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View Sample Pages : Daily Courant, November 25, 1730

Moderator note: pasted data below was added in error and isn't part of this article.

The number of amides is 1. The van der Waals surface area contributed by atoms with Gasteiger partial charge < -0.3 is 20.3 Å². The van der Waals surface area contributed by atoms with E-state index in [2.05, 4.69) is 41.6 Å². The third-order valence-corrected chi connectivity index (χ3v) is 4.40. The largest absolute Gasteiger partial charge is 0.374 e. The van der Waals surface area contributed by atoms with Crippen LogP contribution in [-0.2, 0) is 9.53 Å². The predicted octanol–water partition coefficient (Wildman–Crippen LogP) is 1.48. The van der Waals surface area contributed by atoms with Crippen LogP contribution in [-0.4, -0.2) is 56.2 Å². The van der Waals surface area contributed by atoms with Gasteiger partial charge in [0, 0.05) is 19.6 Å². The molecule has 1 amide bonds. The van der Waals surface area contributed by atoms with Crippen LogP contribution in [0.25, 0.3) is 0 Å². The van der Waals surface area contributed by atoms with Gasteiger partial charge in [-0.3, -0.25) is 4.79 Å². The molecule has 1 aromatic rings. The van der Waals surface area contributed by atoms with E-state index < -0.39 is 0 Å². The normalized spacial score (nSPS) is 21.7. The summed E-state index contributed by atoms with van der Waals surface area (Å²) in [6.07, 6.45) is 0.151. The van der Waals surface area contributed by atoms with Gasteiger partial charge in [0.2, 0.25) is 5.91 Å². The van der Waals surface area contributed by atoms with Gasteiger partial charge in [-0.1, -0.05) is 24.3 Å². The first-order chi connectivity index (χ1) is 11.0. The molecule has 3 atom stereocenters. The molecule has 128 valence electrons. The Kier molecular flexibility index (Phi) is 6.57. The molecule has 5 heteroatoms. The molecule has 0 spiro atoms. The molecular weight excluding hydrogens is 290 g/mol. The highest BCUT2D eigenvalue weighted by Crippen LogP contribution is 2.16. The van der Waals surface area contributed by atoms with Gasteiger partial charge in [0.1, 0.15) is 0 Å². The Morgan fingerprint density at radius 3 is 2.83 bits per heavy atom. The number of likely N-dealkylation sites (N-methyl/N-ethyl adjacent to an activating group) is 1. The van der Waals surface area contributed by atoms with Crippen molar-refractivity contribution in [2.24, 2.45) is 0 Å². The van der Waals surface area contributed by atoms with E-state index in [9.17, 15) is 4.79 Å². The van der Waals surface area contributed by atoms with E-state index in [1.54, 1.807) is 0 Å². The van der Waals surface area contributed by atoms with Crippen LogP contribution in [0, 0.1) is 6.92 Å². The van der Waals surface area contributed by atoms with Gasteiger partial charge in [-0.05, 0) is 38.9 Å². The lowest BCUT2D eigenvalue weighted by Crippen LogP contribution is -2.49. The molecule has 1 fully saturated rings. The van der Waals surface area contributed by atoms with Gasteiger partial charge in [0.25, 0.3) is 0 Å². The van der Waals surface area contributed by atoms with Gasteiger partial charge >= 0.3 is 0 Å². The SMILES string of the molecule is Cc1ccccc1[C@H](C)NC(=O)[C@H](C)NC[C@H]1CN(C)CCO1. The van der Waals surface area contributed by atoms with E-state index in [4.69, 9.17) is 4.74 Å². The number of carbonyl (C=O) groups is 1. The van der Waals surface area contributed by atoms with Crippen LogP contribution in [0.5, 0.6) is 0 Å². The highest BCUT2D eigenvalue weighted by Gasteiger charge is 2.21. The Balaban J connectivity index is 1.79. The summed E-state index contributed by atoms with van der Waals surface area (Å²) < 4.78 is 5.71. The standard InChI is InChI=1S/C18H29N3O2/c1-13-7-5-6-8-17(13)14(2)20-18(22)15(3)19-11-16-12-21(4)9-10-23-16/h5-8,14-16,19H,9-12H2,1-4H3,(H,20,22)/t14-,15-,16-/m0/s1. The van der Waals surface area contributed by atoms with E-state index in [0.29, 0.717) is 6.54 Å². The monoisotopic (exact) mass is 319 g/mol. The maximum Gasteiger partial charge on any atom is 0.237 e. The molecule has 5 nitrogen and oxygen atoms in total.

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Daily Courant (Newspaper) - November 25, 1730, London, Middlesex The Daily Gourant N�. 909& Wednel3ay, November 25, 1730. ^ /� Mr. D'ANVER S, cccafiontd by the Craftfman Extraordinary. Homr/T CALEB, IHave been a Spectator* not an Indifferent one Iafiure you, of tbac terrible Fray which lately bappen'd between yott and a Letter-writer in the Courant : Ac bis firft Attack I trembled for you, ic was begun with fuch Fury and carried on with fucb Vigour; but your undaunted Relolution, your fettled Intrepedity, foon convinced roe and 4II the World, chit yon were the Man we took you for, another Achilles, invulnerable and invincible, covcr'd with impenetrable Ar-jmour, and conducted by another Goddefs; I mean her whdfe diief Worfhippers are faid to come from the Land which occafion'd this Conteft, Who gave or took the Lye with the Beft Grace, is what I won't pretend to deter-ming : I am an Advifer, not a Flatterer, (as you have very often and modeflly faid of your felf, with regard to Majefty j) and therefore won't put you our of Countenance with Praife : I (hall only fay, in the Phrafe of Mr. Figg's Amphitheatre, that ic wis well done on . both Sides. Some ill-inftru&ed Perfons, ignorant of the Rules by which Controverfies of this kind fhould be managed, atTetft to fay that you have proceeded to a Triumph without a Vidtory ; that the beft you can pretend to is an Ovation, as the Romans term'd it; for you have neither wounded' your Adversary nor led him Captive: Indeed, you have return'd the Lye manfully* as all the World allows ; but you have not difprdv'd any thing, that he threw down his Gauntlet to make Good. On the contrary, you have only wag'd Battle upon a Proportion that he laid- before you ; to wit, thac fame French Officers were lately in Ireland: His other Fads ftand undifputed by you. Yet 'tis granted, that you behav'd very well according to the Laws of Billing/gate ; fo well, -that you are fairly imitled to the Rewards which the Amazons of that Region have time out of Mind delerved for their un-controulable Bravery of Spirit. I think Butler defcribes the manner of their Triumph, according to the beft and moft ancient Authorities 1 it was to be ---mounted in a. Chair curule, . ,, Which Moderns ftile a Cuckjng-Stool, For as Ovation.was allow'd For Conqueft purchas'd without Blood ; So Men decreed thofe lefTer Shows For Victory gotten without Blows. But chefe are malicious and envious People, whom you need not mind, you may call them Penfioners, and that's a fufficieric Anfwer : For my Part, let them fay what they can, I ihill ftill be of Opinion that you are in the right to ftrut and crow over your Antagonist^ it looks as if you really had Game; Blood in you; and let me tell you, the wane of a good Quality is no great Inconvenience, a* the World ftands, provided we can preserve the Appearance of it: The World is taken by Appearances, or elfe how the1 Devil fhould the Letter-writer pafs for a State/man, Or you for a Patriot l But \ advife you to be moderate in your Exultations j whatever Airs you may put on to the World, don't be transported at home; I admire your Courage much, but cftn't pay rhe like Compliment to your Conduct; it was fcarcely prudent to cry out Fire,'before you faw any Smoal^, tho' you had Addrefs enough to patch up that Blunder, by railing a* Cloud of Puft, which might pafs upon fome Eyes for fuch a Vapour. However, as J faid, fupprefs your Raptures, and reflect with Pyrrkus, after he had defeated the Remans, tbac fucb another ViHory would undo you. There is one Part of your Behaviour which I cannot let pafs without its Elogium, that is, your extreme Sagacity in difcerning your Adverfary ; far tho* he enter'd the Lifts with his Beaver down, yet you knew him by his Air, or his Armour, or fome fucb in. fallible'Criterion ; and 1 warrant you could tell bis Name, and Character, and Place of Abode, and Hiftory and Parentage; if you pleafed. In the Courfe j>( my reading I have obferved, that in great. Battles where Monarchs have been upon the Spot, it has been ufual to accoutre either common Soldiers or Subaltern Officers in the Arms and Habiliments of the Prince, and difperfetbem thro' the Field, either to raife the Courage of the Troops upon a Suppoition of their King^s Prefence, or to divert the Rage of the Enemies from his real Perfon. Now I, Sir, who muft own my felf to want a great deal of your Penetration, took ic that your Foes had by an Artifice like this impofed a common Perfon upon you, as thinking fuch a one good enough to deal with you. But you were not to he fo blinded ; you quickly fmoak'd him for a PrivyCounfefor at Ieaft, wifely confidering, that as you have often pafs'd for a Perfon of fuch DjftirxfHon, no lefs a Man durft pre fume to break, a Lance with you ; not unlike the B: havoor of your renowned Predeceflbr in Knight Errantry, Don Quixote, who, after he had been dubb'd by bis Landlord at the Inn, thought it beneath him to encounter any Perfon who had not been dignify *d with the fame Honour. Since I have mentioned him, another part of his Hiftory occurs to me, which I can't help repeating here, tho* it may feem to be a Di-greffion from the Matter in Hand. This ever memorable Patriot was fo inflated with a laudable Zeal for reforming Abufes, and mending the World, that the Soilicitude of his Mind fuperfeded the Operations of bis Senfes, infomuch tbac one Day .he took a Flock of Sheep which be faw. grazing on a large Plain, for an Army of Pagans coming to invade and ruin Christendom; be rode u p briskly to them, and atrack'd them with with great Valour and Refolution, for which the Shepherds had the Infolence to drub his Knighthood with a very good Will; yet he undifmay'd, even while his Bones were akeing from their Blows, had the Comfort of boafting of his Adventure, and alfuring his ftupid wondering yet unbelieving Follower (for there was but one Man publick-fpirited enough to efpoufe him in that unenlighten'd Age) that he bad put to Death with bis own Hands the Emperor ofTrape^undt or at leaft the Governor of Tripoli. But to return; tho' I can't help allowing you to be very adroit at the Management of all your Weapons, efpecially the Offtnfive ; yet there is one which I would particularly recommend to you, that is known by the Name of a Recrimination; tho* fome People of fquea-mifh Honour in thefe Difputes. efteem it unlawful, yet let not that make you uneafy ; no Man alive weilds it better than you, and therefore you fhould eternally ti'fe it, I have feen you throw in a Tu quoque with fucb admirable Dexterity, at a time when every one thought you ftruck dead with the Keeonefs, SwiftDefs, and fare Aim of your Adverfary's Blow, that I could not help comparing yott to tbac famous American Buccaneer, who, being (hot into the Breaft and thro' the Body, with an Arrow from the Walls of a Town, pluck'd it out at his Back, clapt it into his Musket, and fent ic home again to its firft Owner. Self-Defence is a purfuance of the firft Principle of Nature, therefore always lawful ^ when a Man finds himfelf reduced to the Ne-, ceffity of ufingit; nor matters it by what, means he was brought into thar NecefEty, provided he be in it. The Man who engages in a Quarrel, and is likely to have the worft of it, is in this Condition, whether he was the tuft Aggreifor or no j for he may be truly faid to fight for his Life t If then it be lawful to ufe all manner of Art, Stratagem and Addrefs, to tone's felf out of Danger, J. hope you won't condemn my Logick, when I infer, that it is therefore lawful to make ufe of the fame Methods to keep one's fcif out ir. . ' Now certainly the beft. way to keep our {elves out of Danger, is fo to annoy our Enemies, as to difable them from hurting us. Prevention is better than Remedy; 'tis more advifeable to throw Stink pors in order to keep them aloof, than let tbem come near enougb to put their Swords in qnr Guts. I have faid all this, my worthy rjjiend, and indeed the fo'e Purpofe of this Letter is, fincere2 ly and cordially to advife you, in all Engagements of this kind which you may have foe the future, to go on with your iaudabJe Cu-ftom of throwing Filth at your Adversaries $ and when you happen to becJofeiy pufhed by any of them, be fure that you P^rry their Blows by your inimitable Skill in Rgcrimina* tion. You have lately given us an Inltance of it, a Precedent worthy, the Imtratton of a9 Wranglers j and I hope is will never flip out of your own Memory, but that your conftant Practice may be crowned with de/eroed Sue' cefs. You have been accufed of uifaffe&ion, to the prefent Eftablifliment upon very flight impertinent Evidence, fome of your own Speeches and Writings : How nobly have you evaded it ? You have undertaken ta fhew that there are, as you with great Propriety and Elegance expnsis it, Hanoverian Jacobites ; that the Attorney General for declaring what is'Law, and the Miniftry for advifing to a(5t accordingly, are in that Predicament : nay, you have' gi^en Ihrewd Hints, thac the King himfelf is little better in bis Heart, efpecially if be takes fuch Counfel. It has been laid home to your Charge, thac you have abufed bis Majefty, by rraiterous Comparifons and forged Paralelh; bor you have acquitted yourfeif of that by a moft ex^ cellent Retort: You fay you did it for fear the Miniftry fhould bring in the Pretender by the help of fome RagamuflGn Peafantryj ' which the French are draining from Irelandrj Go on, CALEB, labour this Point, and depend upon doing your Bufinefs ; prove thac the Men who have ventured tfjeir Lives a*d Fortunes for the Hanover SucceJJion are Jacobites, and that thofe who endeavour to perplex the King's Affairs and difturb his Mea-fures are the only Friends to bim and his Family. Do this, I fay, and that will increafe the Profits of your Paper, and the Number of your Admirers; nay, you will bid fair>, pafs upon all the World, even upon 4 know you. already, for a very candid if cunning clevtr Fellow. Tourt( ;